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How Do We Know This?
Paleontologists use knowledge of the earth's rocks, global plate tectonic movements, ancient ecosystems, and the chemical process of fossilization to make sense of fossil distribution patterns and ancient habitats.
- Argentavis magnificens known from central and northwestern Argentina.
- T. merriami known from about 105 specimens from Rancho La Brea,California, plus Florida, New Mexico, and Mexico
- Cathartornis gracilis known only from Rancho La Brea, California
- Ailornis incredibilis found in southern California and Nevada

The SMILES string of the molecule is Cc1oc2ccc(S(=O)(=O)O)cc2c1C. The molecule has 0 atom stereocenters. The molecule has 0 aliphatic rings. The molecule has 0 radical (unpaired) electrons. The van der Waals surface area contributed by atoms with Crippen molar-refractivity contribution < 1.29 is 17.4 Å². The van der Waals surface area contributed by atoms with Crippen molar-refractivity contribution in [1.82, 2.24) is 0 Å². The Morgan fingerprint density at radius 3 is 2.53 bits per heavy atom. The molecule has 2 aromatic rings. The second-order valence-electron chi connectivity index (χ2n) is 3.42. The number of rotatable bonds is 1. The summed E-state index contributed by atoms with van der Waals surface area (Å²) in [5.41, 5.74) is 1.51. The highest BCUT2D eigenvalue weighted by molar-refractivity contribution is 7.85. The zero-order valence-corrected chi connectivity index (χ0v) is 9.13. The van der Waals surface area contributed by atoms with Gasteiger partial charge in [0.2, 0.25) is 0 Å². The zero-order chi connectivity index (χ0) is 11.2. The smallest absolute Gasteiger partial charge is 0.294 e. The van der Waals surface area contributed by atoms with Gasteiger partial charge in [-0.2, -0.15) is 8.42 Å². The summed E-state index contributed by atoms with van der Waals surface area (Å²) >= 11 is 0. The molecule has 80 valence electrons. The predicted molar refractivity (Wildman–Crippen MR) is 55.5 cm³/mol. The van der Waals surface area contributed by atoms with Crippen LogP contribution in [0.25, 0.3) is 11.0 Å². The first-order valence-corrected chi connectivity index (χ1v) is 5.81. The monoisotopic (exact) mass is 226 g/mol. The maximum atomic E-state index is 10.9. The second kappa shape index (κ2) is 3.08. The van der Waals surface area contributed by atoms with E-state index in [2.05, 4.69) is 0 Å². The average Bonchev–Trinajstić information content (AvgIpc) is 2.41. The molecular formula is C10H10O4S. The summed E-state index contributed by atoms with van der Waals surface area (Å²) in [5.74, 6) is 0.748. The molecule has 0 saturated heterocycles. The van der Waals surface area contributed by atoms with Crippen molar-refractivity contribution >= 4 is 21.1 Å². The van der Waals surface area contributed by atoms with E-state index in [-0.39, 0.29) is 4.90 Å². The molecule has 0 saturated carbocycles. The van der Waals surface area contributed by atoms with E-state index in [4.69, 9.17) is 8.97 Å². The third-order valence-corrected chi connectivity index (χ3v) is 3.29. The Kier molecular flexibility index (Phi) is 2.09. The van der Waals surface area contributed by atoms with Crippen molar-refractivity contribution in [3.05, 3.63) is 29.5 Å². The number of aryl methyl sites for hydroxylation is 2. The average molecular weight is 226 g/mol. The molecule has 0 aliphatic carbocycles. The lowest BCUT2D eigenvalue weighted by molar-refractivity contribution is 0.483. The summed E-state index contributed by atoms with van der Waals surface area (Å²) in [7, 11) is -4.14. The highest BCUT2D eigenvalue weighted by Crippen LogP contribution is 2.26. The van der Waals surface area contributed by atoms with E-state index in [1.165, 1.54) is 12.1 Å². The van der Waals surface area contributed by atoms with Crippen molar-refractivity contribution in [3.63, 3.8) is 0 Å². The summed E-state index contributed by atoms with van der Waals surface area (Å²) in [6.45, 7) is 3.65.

- Argentavis: This bird, the largest of the teratorns may have depended on updrafts and thermals to stay aloft (Chatterjee et al 207)
- Argentavis may have evolved in South America along with the evolution of open grasslands and the rise of the Andes. (Rhys 1980) (Chatterjee et al 2007)
- Habitat may have been a large plain like southern Patagonia today (savanna with distinct dry season) (Campbell & Tonni 1981) with areas of mountain ranges or high ground for nesting and taking off. (Palmqvist & Vizcaíno 2003) (Chatterjee et al 2007)
- Home range estimated at 542 km sq (Palmqvist & Vizcaíno 2003)
- Teratornis merriami occupied habitats that were less open, with coastal shrub and woodlands in California
Campbell & Tonni (1981)
Chatterjee et al. (2007)
Palmqvist & Vizcaíno (2003)
SDZWA Library Links
Fact Sheet Index
Fact sheet index, San Diego Zoo Wildlife Alliance Library
Home page, San Diego Zoo Wildlife Alliance Library
Email the librarians at firstname.lastname@example.org